Cursors are hugely important and a pet peeve. On so many scopes they are a pain to manipulate. The 1052’s are extremely easy to use.
All scopes have a probe compensation capability, which is generally a 1 KHz square wave output. The 1052’s can be adjusted from 1 KHz to 100 KHz, with a duty cycle variable from 5 to 95%. So you also get a primitive pulse generator.
The supplied X1/X10 probes are adequate but will not win any awards for robustness.
Out of the box the horizontal accuracy was too good to measure, and the vertical was off about 4% on DC signals, but there’s a self-calibrate mode using an output on the rear panel. I couldn’t get it to work using a probe, but with a cable with BNCs at each end the problems went away, and the resulting DC vertical accuracy was spot-on.
Three acquisition modes exist: normal, average (from 2 to 256 samples in power of two sequence) and peak. The manual claims peak shows the biggest and lowest values encountered, but I couldn’t get that to work. It seemed just like normal mode.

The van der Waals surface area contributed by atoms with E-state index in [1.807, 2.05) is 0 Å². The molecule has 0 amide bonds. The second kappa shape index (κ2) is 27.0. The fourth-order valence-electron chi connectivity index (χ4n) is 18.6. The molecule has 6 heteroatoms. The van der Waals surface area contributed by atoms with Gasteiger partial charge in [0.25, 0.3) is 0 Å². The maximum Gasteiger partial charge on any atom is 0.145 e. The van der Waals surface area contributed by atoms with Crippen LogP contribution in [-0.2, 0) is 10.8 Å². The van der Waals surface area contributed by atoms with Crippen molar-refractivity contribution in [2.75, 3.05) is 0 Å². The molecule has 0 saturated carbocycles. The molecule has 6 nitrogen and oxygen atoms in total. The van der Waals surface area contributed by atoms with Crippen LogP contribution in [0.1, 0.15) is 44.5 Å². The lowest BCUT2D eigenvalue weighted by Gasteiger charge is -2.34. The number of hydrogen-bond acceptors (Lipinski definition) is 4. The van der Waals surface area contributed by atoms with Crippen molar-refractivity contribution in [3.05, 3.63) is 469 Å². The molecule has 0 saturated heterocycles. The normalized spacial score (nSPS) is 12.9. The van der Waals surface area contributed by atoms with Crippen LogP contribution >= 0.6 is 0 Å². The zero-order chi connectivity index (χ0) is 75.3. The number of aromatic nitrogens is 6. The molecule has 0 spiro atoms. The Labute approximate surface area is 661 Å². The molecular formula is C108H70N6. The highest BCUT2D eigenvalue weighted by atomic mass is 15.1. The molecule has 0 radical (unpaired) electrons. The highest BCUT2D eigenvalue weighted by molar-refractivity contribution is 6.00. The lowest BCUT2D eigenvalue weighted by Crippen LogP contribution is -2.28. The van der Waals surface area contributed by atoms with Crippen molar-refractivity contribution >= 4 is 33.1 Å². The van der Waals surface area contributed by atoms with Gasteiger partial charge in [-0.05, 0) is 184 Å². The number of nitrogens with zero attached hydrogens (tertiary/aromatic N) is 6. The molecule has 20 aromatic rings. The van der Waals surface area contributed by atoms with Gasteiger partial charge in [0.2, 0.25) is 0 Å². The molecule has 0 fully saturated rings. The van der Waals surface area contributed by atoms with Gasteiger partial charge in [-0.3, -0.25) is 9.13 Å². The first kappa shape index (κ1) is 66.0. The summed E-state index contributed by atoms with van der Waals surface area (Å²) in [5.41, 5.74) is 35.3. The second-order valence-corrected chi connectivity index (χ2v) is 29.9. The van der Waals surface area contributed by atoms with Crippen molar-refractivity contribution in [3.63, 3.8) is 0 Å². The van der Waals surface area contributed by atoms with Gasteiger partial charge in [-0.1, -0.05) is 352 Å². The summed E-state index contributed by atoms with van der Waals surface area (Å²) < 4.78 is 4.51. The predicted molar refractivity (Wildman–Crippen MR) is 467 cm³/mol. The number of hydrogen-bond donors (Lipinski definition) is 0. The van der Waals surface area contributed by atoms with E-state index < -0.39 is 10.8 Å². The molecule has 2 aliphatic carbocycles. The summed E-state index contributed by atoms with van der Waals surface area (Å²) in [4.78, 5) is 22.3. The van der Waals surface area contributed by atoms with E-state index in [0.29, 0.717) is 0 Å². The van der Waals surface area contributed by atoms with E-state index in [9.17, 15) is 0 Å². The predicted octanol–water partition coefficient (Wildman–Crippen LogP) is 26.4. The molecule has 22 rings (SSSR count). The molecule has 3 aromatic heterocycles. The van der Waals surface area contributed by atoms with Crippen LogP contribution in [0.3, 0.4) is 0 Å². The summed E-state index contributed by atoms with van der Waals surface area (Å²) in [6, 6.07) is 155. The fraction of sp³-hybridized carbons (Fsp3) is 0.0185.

Horizontal is about the same as any other scope with one glaring exception: At sweep rates of 50 ms/div or slower the system enters roll mode. The only trigger option is auto. So it’s basically impossible to measure slow signals. That could be a deal-breaker for some, though this will only affect signals that are a handful of Hertz. I could display an entire cycle of a 4.5 Hz square wave on the 25 ms sweep setting, which, of course, supports normal-mode triggering.
I also didn’t like the vertical position knobs. Turning them made the waveforms jump around a lot. It’s not a real problem but was annoying.
The waveform bounces back and forth on the horizontal axis when displaying a sine wave. I see this in most of these cheap scopes. The problem goes away when displaying a square wave, so I attribute this to some triggering uncertainty.
Zooming is very easy. However, it does not work in stop mode. Memory depth is rated at 4k “dots” – I presume this means samples. In the following screen shot the red brackets control the width of the zoom area:
Zoom area in red brackets